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    If I take my foot of the accelerator at the same point on the off ramp I did prior to 7.0, I will not be nearly as close to stopping at the top of the ramp. I've taken that off ramp hundreds of times, so I know what it felt like and it's not the same now. I have to apply far more braking than previously.

    If I have to brake harder, there is more power that could have been recovered, so I think it's reasonable to have a "strong" setting on the regen option.
     
  9. yobigd20

    yobigd20 Well-Known Member

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    but since they increased regen efficiency, aka the amount of power captured from regen got higher using less braking torque/distance, then that means they are maxing out on regen already and you have to use your friction brakes more to stop at the same distance as before.

    this is kind of hard to explain.

    lets say theres a certain torque they apply to get max 60kW regen and that would stop your car in 100ft or so. (making numbers up here)

    they reprogram to increase efficiency.

    now all the sudden they hit max 60kW regen using much less torque. so since less stopping torque is being applied it's going to take 130ft to stop your car from the same speed/spot as before.

    that means what you're used to feeling out of regen is going to be much different from this point forward. if keep letting go of the accelerator at the same spot, you're going to need to apply your friction brakes more to stop at the same point. the alternative is to let go of the accelerator earlier than before. this gets difficult to do as the distance increases to gauge when to let to to stop at the right point.


    each time they increase efficency it just means the car is going to glide further than before and the less 'braking' feeling its going to have.
     
  10. sorka

    sorka Active Member

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    If efficiency went up then why didn't the max regen increase beyond 60KW?
     
  11. Max*

    Max* Autopilot != Autonomous

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    I'm no expect, but I don't buy it.

    If efficiency went up, then they could capture more regen (not necessarily more than 60kw instantaneous, but if you integrate the curve, it would have a higher kwh), thus when coasting to a stop, you'd stop at the same point as pre-v7 but have more kwh stored back in the pack.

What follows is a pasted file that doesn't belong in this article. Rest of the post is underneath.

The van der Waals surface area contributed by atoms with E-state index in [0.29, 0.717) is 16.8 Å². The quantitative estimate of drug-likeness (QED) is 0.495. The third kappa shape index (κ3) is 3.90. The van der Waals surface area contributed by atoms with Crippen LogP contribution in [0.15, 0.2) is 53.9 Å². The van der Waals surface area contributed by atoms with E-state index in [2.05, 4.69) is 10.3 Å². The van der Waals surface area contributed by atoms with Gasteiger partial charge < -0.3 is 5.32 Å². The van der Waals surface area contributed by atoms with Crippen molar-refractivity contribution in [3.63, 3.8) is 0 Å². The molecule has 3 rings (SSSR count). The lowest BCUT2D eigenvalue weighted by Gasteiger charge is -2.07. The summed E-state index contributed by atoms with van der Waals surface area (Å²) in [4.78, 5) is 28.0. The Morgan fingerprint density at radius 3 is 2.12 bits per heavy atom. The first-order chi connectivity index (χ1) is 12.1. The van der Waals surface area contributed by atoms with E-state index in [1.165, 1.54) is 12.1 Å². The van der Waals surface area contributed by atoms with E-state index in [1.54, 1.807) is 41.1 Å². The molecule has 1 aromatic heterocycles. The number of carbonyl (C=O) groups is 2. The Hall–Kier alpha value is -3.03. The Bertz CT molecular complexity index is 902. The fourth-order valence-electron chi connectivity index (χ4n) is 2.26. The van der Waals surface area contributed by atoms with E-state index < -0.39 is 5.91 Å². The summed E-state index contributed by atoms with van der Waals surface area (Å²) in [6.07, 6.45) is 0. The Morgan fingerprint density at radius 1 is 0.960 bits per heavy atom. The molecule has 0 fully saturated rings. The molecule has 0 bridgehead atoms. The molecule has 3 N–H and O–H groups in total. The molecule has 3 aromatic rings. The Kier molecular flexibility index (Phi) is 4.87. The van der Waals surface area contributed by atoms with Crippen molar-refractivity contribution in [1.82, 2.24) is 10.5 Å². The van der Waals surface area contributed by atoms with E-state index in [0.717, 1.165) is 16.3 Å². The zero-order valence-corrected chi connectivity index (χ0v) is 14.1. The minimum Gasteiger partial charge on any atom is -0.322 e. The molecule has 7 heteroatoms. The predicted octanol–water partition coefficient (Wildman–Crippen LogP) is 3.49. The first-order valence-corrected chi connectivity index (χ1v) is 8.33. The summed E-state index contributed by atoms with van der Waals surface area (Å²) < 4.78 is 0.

12. tstafford

    tstafford Member

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    Brake manufacturers are going broke - Tesla cut them a "break".
     
  13. yobigd20

    yobigd20 Well-Known Member

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    Probably because the regen unit or the motor wasn't designed to handle anything higher.
     
  14. CHG-ON

    CHG-ON Still in love after all these miles

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    I find myself braking more than I used to. I really don't understand the efficiency gain because I'm no physicist. But I preferred the other profile and would also prefer to not wear my brakes. I can say that it is much smoother, which is nice. There have been many complaints in the past about the abruptness of regen. So I suppose this is their answer to it.

    The only real issue I have with the new profile is that if I initiate regen earlier, my brake lights come on way too early for normal driving as the car slows down. I would think that would be very annoying for those behind me. I know that it would drive me nuts to have a car apparently braking well before the intersection. I would interpret that as a "granny" or paranoid driver.
     
  15. liuping

    liuping Active Member

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    I get the concept, but when I have to apply the brakes at the end of the ramp, the regen is nowhere near 60kW, so I don't think that is what happening here. It's already started dropping as the car slowed, so there was more regen energy to be had.
     
  16. Todd Burch

    Todd Burch Electron Pilot